The Missing: Suspense On The Frontier
Posted by Jules Brenner on Dec 1, 2003 - 1:52:00 PM
Director: Ron Howard Producer(s): Brian Grazer Screenwriter(s): Thomas Eidson (novel), Ken Kaufman (screenplay) Stars: Cate Blanchett, Tommy Lee Jones, Jenna Boyd, Rachel Evan Wood, Eric Schweig Cinematographer: Salvatore Totino MPAA Rating: R Release: November 26, 2003, Columbia Pictures (U.S.) Running time: 130 Minutes
LOS ANGELES—This powerful western drama is an effective reminder of how important it is to match the good guys and the bad. Dramatic force is only as gripping as the level of that opposition. The elemental matchup in this thriller steeped in naturalism makes it a major accomplishment from all creative contributors. Its steady suspense might well make it a serious contender for this year's Best Picture award.
Stalwart frontier homemaker Maggie Gilkeson (Cate Blanchett), mother to two girls, lover to ranch hand Brake Baldwin (Aaron Eckhart), scraps out a living as a "healer" to all inhabitants of the plains within a wide radius: white man, Indian, Mexican alike. One day, a lone rider appears at her ranch, identifying himself as Samuel Jones (Tommy Lee Jones) seeking her care. He has the garb and manner of the Indian but he's clearly white, which is part of the reason his presence is greatly upsetting to Maggie.
It's quickly revealed that he's the father who abandoned her and her family to go off into the wilderness where he lived among the Indians and took an Indian wife—too much bad blood for Maggie to forgive or to accomodate. After he has a brief, violent squabble with Brake and ranch hand Emiliano (Sergio Calderon), she orders him off her land.
While young Dot (Jenna Boyd) is a daughter any struggling mother would be proud of, what with her feisty capability and intense loyalty, older daughter Lily (Evan Rachel Wood) is another matter. She's the family rebel, disobedient and complaining, pining for city attractions over slavish needs of the ranch and household. When Brake volunteers to take Lily on a shopping mission to the city with Emiliano, her teenage heart is finally happy.
But the group doesn't return that night and, when there's no sign of them by dawn, Maggie and Dot set out to investigate. What they find is tragedy, Brake and Emiliano dead in an abandoned encampment, Lily missing. They rush into town to seek help from Sheriff Purdy (Clint Howard) and the Army, only to discover Jones in jail for drunkenness and the Army going the wrong way in pursuit of a band of deserters who have been collecting teenage women for trade across the border in Mexico.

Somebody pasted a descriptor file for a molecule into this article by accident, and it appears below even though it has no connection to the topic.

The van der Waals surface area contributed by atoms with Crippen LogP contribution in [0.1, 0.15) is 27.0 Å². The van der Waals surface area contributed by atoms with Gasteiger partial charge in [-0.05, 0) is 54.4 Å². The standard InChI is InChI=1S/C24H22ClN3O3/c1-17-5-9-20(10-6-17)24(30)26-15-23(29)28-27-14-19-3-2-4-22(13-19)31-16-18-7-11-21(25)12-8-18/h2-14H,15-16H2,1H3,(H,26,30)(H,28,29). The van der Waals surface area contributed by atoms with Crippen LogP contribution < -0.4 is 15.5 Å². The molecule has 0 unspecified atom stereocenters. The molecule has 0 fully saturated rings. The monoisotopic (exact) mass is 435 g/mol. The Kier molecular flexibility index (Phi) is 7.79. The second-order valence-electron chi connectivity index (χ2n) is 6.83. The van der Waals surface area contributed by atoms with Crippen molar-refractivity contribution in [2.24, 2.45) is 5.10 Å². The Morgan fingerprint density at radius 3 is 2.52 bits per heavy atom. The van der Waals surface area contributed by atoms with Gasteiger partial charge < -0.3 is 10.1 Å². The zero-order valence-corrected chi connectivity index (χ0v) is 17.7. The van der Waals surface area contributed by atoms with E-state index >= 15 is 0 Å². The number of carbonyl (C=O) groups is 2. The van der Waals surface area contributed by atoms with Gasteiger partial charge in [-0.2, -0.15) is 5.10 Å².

Distraught beyond her capability to bear, she strikes a deal with her personal devil, her estranged father, to help her track down this criminal pack led by the brutal Chidin (Eric Schweig), an Apache medicine man of great evil. This is a character with the look and soul of a jackal. (His genuine scariness, mortal and mystical, makes Freddy and others of the horror genre seem "cartoonish"). The chilling quest to rescue Lily from this demon's clutches takes Maggie, Jones and Dot on a journey of torment, supernatural sickness and offensive strategies that fail as often as they succeed, elevating traditional western fare to a 21st century standard of realism that translates into narrative power.
Following his smash directorial hit, "A Beautiful Mind" (2001), Oklahoma born Ron Howard works from a script by Ken Kaufman who himself worked from the Thomas Eidson novel, "The Last Ride" (a possibly better title). Howard is on the trail here of something big by way of worldwide recognition and award consideration for his masterful mining of a simple story of child rescue for all the emotional depth of the individuals caught within its courageous pursuits. While another director might have gone for the elemental saga of the Western, Howard keeps the proportions far more effective by maintaining a human scale.
The immense hurts and grievances that form the relationship between daughter Maggie and father Samuel permeates the hunt, allowing a process of healing and understanding. Jones and Blanchett have rarely turned in more fiercely realized characters balancing need against condemnation, allowing hardened scars to soften, if not disappear.
In a moment that tells much about character and human nature, when their rescue attempt is thwarted and the anguish of failure is unavoidable, Jones suggests that Blanchett take her one surviving daughter and go home.
Releasing herself from one daughter will ensure the survival of the other, he posits. After a moment exploring her soul, she says, "I don't know how to do that." And the desperate mission continues.
Jenna Boyd ("The Hunted") turns in an astonishing performance as younger daughter Dot. This 10 year old from Texas takes the screen from her commanding co-stars with an exquisitely tuned assertive force rarely seen or written for her age group. In range and presence throughout this struggle she mirrors her mother's grit and is nothing less than magnetic, silently watchful, nervily protective. Put her on your list of talents to watch. It's by no act of mere serendipity that this is her 4th feature film.
Val Kilmer is good as a less than admirable Army general. Aaron Eckhart is solid as the man who would marry Maggie if she'd allow it. Jay Tavare is on the mark as the reasonable Indian ally Kayitah. Eric Schweig is outstanding as the horrendous Chidin. This fine actor's ability to convey predatory evil is a major part of the film's unrelaxed hold.
If there are negatives, it's for Blanchett's chic wardrobe that seems to remain dust-free and finely textured out in the New Mexico badlands of 1885, and for one rescue attempt sequence too many, risking the fatigue brought on by over-length. Jules Brenner has reviewed over 80 films a year since 2000. Check out any of the 250+ reviews at his web site where he writes under the pen name, The Filmiliar Cineaste: